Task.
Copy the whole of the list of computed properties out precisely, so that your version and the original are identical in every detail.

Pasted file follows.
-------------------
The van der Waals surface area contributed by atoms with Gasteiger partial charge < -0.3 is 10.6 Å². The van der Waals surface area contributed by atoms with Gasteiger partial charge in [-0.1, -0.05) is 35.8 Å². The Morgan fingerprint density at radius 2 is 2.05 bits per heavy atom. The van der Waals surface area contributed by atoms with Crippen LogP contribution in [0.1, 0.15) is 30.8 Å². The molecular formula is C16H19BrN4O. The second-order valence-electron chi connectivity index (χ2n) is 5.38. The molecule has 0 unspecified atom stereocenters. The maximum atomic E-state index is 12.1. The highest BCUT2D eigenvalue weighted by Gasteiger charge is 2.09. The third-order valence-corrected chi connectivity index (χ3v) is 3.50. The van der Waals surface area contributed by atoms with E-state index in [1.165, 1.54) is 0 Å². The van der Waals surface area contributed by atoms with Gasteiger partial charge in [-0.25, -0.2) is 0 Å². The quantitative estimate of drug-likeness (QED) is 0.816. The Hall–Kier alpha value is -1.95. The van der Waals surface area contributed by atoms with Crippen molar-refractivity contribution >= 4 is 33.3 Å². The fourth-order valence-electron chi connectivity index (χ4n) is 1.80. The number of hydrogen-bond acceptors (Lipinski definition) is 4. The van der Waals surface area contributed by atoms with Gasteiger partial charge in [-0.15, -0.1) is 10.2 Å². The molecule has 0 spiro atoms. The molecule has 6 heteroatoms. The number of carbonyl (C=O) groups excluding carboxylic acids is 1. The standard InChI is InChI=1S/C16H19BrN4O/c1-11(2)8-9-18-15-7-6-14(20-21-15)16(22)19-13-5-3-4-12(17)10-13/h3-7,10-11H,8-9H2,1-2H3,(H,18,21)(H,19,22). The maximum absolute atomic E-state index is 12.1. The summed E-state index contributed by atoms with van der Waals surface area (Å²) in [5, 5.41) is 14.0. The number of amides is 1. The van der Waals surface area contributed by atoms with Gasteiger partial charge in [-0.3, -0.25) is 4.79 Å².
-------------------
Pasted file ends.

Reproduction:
The van der Waals surface area contributed by atoms with Gasteiger partial charge < -0.3 is 10.6 Å². The van der Waals surface area contributed by atoms with Gasteiger partial charge in [-0.1, -0.05) is 35.8 Å². The Morgan fingerprint density at radius 2 is 2.05 bits per heavy atom. The van der Waals surface area contributed by atoms with Crippen LogP contribution in [0.1, 0.15) is 30.8 Å². The molecular formula is C16H19BrN4O. The second-order valence-electron chi connectivity index (χ2n) is 5.38. The molecule has 0 unspecified atom stereocenters. The maximum atomic E-state index is 12.1. The highest BCUT2D eigenvalue weighted by Gasteiger charge is 2.09. The third-order valence-corrected chi connectivity index (χ3v) is 3.50. The van der Waals surface area contributed by atoms with E-state index in [1.165, 1.54) is 0 Å². The van der Waals surface area contributed by atoms with Gasteiger partial charge in [-0.25, -0.2) is 0 Å². The quantitative estimate of drug-likeness (QED) is 0.816. The Hall–Kier alpha value is -1.95. The van der Waals surface area contributed by atoms with Crippen molar-refractivity contribution >= 4 is 33.3 Å². The fourth-order valence-electron chi connectivity index (χ4n) is 1.80. The number of hydrogen-bond acceptors (Lipinski definition) is 4. The van der Waals surface area contributed by atoms with Gasteiger partial charge in [-0.15, -0.1) is 10.2 Å². The molecule has 0 spiro atoms. The molecule has 6 heteroatoms. The number of carbonyl (C=O) groups excluding carboxylic acids is 1. The standard InChI is InChI=1S/C16H19BrN4O/c1-11(2)8-9-18-15-7-6-14(20-21-15)16(22)19-13-5-3-4-12(17)10-13/h3-7,10-11H,8-9H2,1-2H3,(H,18,21)(H,19,22). The maximum absolute atomic E-state index is 12.1. The summed E-state index contributed by atoms with van der Waals surface area (Å²) in [5, 5.41) is 14.0. The number of amides is 1. The van der Waals surface area contributed by atoms with Gasteiger partial charge in [-0.3, -0.25) is 4.79 Å².